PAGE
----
Four Ways Summer Interns Can Advance Your Corporate Sustainability
Summer is in full swing, and that means interns are probably wandering through your organization’s hallways, eagerly looking for projects. Rather than handing off yet another filing task, why not harness that energy and enthusiasm on an assignment that will advance your corporate sustainability agenda?
Here are four projects that you can easily assign to summer staff. These “intern-ready tasks” require no fancy software or specialized training — just the ability to move freely around your facility and observe current practices.
In general, each project will take about 2 weeks to execute (including planning, analysis, and debriefing) and require little planning. So even if you hadn’t thought about it until now, there’s still plenty of time to squeeze in a couple of them before the summer runs out!
Project One: Lighting Analysis
Want to know how much electricity you could save by retrofitting your office, warehouse, factory, or other facilities? You’ll need to start by understanding your current lighting profile — including what kind of lights are currently used, how often (and for what duration) they are used, and their energy impact. Have an intern (or group of interns) survey your facility and assemble a spreadsheet similar to the one below:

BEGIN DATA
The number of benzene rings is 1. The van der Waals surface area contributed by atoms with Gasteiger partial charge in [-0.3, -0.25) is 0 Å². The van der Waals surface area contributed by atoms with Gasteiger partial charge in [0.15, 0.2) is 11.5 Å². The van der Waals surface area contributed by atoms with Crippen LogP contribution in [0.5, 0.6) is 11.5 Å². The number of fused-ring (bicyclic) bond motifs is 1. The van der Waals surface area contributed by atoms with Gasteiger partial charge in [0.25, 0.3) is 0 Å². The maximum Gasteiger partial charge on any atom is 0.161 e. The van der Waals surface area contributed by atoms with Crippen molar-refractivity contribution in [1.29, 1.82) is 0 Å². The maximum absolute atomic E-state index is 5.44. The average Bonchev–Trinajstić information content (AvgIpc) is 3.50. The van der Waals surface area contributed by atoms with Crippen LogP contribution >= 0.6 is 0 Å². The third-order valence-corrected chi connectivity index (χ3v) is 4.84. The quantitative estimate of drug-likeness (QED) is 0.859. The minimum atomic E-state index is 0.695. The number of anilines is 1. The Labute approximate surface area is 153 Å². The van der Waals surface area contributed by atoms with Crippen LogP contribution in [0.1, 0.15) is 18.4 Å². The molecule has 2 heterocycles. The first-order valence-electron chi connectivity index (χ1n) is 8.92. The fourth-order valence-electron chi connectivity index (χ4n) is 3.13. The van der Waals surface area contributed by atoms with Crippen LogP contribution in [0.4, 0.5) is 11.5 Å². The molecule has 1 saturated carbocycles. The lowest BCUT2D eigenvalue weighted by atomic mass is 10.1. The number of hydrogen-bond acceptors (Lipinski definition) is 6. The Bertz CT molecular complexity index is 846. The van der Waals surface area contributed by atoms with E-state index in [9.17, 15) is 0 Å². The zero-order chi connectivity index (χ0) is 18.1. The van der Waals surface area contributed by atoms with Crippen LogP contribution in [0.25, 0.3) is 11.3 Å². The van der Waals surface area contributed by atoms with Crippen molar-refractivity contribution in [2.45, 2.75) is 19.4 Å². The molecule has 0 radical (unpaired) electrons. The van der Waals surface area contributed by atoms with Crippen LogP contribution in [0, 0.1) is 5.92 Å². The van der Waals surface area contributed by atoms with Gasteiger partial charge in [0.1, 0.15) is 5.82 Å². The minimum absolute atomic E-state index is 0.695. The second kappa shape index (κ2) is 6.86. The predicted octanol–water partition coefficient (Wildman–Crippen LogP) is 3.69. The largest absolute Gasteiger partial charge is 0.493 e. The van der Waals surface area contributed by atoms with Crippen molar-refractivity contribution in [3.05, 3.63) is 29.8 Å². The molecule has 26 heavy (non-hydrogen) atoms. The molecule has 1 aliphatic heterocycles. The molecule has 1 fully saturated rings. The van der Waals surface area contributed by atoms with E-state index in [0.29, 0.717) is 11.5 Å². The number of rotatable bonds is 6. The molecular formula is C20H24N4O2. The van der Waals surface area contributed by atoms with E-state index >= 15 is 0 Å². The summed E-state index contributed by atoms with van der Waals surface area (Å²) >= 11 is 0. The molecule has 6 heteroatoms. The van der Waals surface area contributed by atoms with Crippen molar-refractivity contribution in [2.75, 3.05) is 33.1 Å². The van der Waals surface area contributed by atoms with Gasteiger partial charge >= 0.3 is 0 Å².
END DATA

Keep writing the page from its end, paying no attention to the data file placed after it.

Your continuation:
Once your intern has collected a robust lighting spreadsheet, you’ll be able to prioritize efforts and determine the impact of switching to newer lighting (e.g. by upgrading your overhead florescent tubing to more efficient versions), where lighting should be eliminated (e.g. unnecessary incandescent desk lamps), and the cost savings associated with any of the changes under consideration. Some of this preliminary analysis may be done by your summer interns, but we recommend that they work in close supervision with facility staff to keep them on the right track.
Project Two: Paper Chase
There are many reasons to reduce paper use in your office — cost savings, better accessibility, increased security, less clutter, and (of course) saving trees. But before you issue a mandate to “use less paper” it’s helpful to know exactly how much paper is being used, how it’s being used, and how long it’s being used (before it’s thrown away). You can turn this into a scavenger hunt, if you approach it right.
Start with the purchasing records to figure out how much paper (including copy paper, envelopes, stationary, post-it notes, invoices, etc.) is used each year. Be sure to include third-party printed documents such as annual reports, brochures, or sales materials that might never actually pass through your office but are part of your “paper footprint” nonetheless. Make a note of the paper manufacturer, the percentage of recycled content, other “green” attributes (such as “processed chlorine free”), and the cost per unit.
Then, figure out how and when that paper is used. How much paper is used for “corporate” things — like printing annual reports? How much is used by individual employees — such as printing out emails or documents for editing? Is the accounting department sucking up eighty-five % of the paper, or are they e-doc pros that can serve as inspiration for the rest of the company? How much paper is used in meetings — does everyone bring a copy of the 10-page agenda, or can it simply be emailed ahead of time and shared on the LCD projector?